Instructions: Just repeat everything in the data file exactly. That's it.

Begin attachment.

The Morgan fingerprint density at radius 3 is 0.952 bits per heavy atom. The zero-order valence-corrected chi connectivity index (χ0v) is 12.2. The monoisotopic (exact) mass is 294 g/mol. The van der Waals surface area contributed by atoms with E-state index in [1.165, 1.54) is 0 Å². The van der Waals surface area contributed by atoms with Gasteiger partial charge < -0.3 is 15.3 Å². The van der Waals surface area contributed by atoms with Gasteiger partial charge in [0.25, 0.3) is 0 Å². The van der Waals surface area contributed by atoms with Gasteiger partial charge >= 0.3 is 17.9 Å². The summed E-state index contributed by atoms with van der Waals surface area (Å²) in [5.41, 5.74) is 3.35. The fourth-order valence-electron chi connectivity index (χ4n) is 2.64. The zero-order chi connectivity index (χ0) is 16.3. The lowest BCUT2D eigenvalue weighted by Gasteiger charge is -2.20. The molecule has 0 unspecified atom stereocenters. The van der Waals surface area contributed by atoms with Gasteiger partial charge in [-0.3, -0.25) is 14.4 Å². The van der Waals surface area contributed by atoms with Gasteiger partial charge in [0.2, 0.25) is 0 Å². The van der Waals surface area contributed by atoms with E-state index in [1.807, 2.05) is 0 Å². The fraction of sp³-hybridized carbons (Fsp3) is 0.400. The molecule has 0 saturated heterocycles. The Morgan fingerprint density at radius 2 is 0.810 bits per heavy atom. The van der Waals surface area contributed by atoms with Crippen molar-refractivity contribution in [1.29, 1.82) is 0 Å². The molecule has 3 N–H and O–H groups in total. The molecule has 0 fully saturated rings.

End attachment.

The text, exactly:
The Morgan fingerprint density at radius 3 is 0.952 bits per heavy atom. The zero-order valence-corrected chi connectivity index (χ0v) is 12.2. The monoisotopic (exact) mass is 294 g/mol. The van der Waals surface area contributed by atoms with E-state index in [1.165, 1.54) is 0 Å². The van der Waals surface area contributed by atoms with Gasteiger partial charge < -0.3 is 15.3 Å². The van der Waals surface area contributed by atoms with Gasteiger partial charge in [0.25, 0.3) is 0 Å². The van der Waals surface area contributed by atoms with Gasteiger partial charge >= 0.3 is 17.9 Å². The summed E-state index contributed by atoms with van der Waals surface area (Å²) in [5.41, 5.74) is 3.35. The fourth-order valence-electron chi connectivity index (χ4n) is 2.64. The zero-order chi connectivity index (χ0) is 16.3. The lowest BCUT2D eigenvalue weighted by Gasteiger charge is -2.20. The molecule has 0 unspecified atom stereocenters. The van der Waals surface area contributed by atoms with Gasteiger partial charge in [-0.3, -0.25) is 14.4 Å². The van der Waals surface area contributed by atoms with Gasteiger partial charge in [0.2, 0.25) is 0 Å². The van der Waals surface area contributed by atoms with E-state index in [1.807, 2.05) is 0 Å². The fraction of sp³-hybridized carbons (Fsp3) is 0.400. The molecule has 0 saturated heterocycles. The Morgan fingerprint density at radius 2 is 0.810 bits per heavy atom. The van der Waals surface area contributed by atoms with Crippen molar-refractivity contribution in [1.29, 1.82) is 0 Å². The molecule has 3 N–H and O–H groups in total. The molecule has 0 fully saturated rings.